For one more day we relied on the Lonely Planet as our tour guide. We followed the set path through the Old Quarter which took around 4 hours but this includes the time spent in Ngoc Son Temple, the Memorial House, Dong Xuan Market and some shopping. Yes, we finally bought some souvenirs for friends and family and three old propaganda posters for our new flat. The three small (A4) prints cost us a total of 170, 000 dong. Some of you hardcore hagglers will surely get a better price but it doesn’t hurt us to pay £5 on a new wall feature. We started looking for silk and cashmere scarves as well but couldn’t find a decent price yet.
The walking tour starts off at Ngoc Son Temple (Jade Mountain Temple) which is located at the northern part of Hoan Kiem Lake and can be accessed via the red Huc (Rising Sun) Bridge. The temple is dedicated to General Tran Hung Dao who defeated the Mongols in the 13th century, La To who is the patron saint of physicians and the scholar Van Xuong. Inside you’ll find a rather large stuffed lake turtle, fine ceramics and altars. It’s a pretty little temple but it shouldn’t take you any more than 30 minutes to go through it and snap a few images of the lake and bridge.
Next we walked past the Martyr’s Monument and the Water Puppet Theatre. Water puppetry is an ancient Vietnamese art form which is said to be fun to watch. Puppets are operated by skilled puppeteers who have to complete a three year training programme before they can appear on stage (behind a bamboo screen). The shows usually tell stories and legends and are accompanied by a live orchestra. Our friends had already been to the show and showed us a few videos. They enjoyed the first 15 minutes but it then gets very repetitive so we decided to give this “tourist trap” a miss.
Walking past numerous shoe shops some of which sell rejected seconds by well-known designer brands (I will definitely have a closer look at these on our last day in Hanoi) we reached our second point of interest, the Memorial House. This is a restored traditional merchant’s house that is worthwhile seeing if you’re around in the Old Quarter. Entrance is 10, 000 dong. For that you get to see a number of rooms spread over two floors around two beautiful courtyards. Some of the original furniture has been retained such as a gorgeous wooden cabinet, chess games and a wooden bed which isn’t as uncomfortable as it looks (mattresses are a modern luxury). There are also some crafts for sale but you’d be better off buying them at the market as the prices charged here are a lot higher.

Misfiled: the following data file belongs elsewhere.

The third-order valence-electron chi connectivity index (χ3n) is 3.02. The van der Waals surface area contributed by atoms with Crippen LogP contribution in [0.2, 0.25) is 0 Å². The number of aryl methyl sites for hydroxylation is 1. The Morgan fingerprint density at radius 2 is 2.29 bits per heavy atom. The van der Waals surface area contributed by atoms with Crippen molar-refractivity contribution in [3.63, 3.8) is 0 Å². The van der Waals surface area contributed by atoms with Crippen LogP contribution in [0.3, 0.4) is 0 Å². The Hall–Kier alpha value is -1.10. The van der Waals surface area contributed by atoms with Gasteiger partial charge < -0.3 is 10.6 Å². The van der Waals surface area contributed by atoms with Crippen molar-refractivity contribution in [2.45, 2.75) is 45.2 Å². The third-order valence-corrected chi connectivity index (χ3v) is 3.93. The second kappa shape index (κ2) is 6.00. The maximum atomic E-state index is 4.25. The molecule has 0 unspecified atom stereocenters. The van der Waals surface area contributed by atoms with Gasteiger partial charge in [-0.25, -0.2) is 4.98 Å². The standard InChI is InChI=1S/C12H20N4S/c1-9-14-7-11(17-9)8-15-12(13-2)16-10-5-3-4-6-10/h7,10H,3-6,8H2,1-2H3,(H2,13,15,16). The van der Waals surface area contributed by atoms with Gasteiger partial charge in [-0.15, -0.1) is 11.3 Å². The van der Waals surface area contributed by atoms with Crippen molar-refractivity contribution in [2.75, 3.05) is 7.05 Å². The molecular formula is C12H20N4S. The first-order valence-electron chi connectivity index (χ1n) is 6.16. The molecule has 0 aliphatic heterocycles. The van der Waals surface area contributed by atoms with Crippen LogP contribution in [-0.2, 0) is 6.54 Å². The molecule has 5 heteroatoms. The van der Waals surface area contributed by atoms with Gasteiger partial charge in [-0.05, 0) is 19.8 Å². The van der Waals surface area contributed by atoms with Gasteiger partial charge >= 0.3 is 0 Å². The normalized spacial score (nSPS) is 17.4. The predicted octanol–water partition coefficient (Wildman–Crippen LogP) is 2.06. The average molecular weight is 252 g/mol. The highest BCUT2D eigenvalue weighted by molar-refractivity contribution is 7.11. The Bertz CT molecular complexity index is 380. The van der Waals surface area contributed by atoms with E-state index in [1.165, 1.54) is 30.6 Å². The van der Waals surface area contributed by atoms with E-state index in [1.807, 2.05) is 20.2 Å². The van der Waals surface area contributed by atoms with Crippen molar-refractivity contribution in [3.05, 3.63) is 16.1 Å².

Bach Ma Temple was closed when we got there so we just walked past it to the Old East Gate. Nothing exciting to report on this. Quick picture and off we went towards Dong Xuan Market. This is the largest market in Hanoi but surprisingly untouristy. They sell everything from crockery, to clothing and footwear, food, jewellery, fabrics and some silk and pashmina scarves. If you know how to sew you best head upstairs to the cloth market to buy the materials to make your own clothes. Alternatively, pick up your favourite design and take it to a local tailor who can then do his/her magic.